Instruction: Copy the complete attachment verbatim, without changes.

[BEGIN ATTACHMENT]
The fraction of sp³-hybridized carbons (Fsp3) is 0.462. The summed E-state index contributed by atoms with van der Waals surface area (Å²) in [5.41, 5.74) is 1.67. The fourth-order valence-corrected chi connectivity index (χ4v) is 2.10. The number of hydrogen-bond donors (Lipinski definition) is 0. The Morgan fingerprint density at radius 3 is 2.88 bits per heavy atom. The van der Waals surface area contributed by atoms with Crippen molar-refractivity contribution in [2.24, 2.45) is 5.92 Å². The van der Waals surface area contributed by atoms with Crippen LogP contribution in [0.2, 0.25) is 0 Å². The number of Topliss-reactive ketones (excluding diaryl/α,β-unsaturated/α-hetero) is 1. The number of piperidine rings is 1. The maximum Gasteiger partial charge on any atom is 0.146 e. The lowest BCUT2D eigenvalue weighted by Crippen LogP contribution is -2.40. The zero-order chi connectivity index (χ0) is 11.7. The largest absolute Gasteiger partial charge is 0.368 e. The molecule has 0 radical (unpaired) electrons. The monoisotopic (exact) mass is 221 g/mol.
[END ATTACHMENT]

The fraction of sp³-hybridized carbons (Fsp3) is 0.462. The summed E-state index contributed by atoms with van der Waals surface area (Å²) in [5.41, 5.74) is 1.67. The fourth-order valence-corrected chi connectivity index (χ4v) is 2.10. The number of hydrogen-bond donors (Lipinski definition) is 0. The Morgan fingerprint density at radius 3 is 2.88 bits per heavy atom. The van der Waals surface area contributed by atoms with Crippen molar-refractivity contribution in [2.24, 2.45) is 5.92 Å². The van der Waals surface area contributed by atoms with Crippen LogP contribution in [0.2, 0.25) is 0 Å². The number of Topliss-reactive ketones (excluding diaryl/α,β-unsaturated/α-hetero) is 1. The number of piperidine rings is 1. The maximum Gasteiger partial charge on any atom is 0.146 e. The lowest BCUT2D eigenvalue weighted by Crippen LogP contribution is -2.40. The zero-order chi connectivity index (χ0) is 11.7. The largest absolute Gasteiger partial charge is 0.368 e. The molecule has 0 radical (unpaired) electrons. The monoisotopic (exact) mass is 221 g/mol.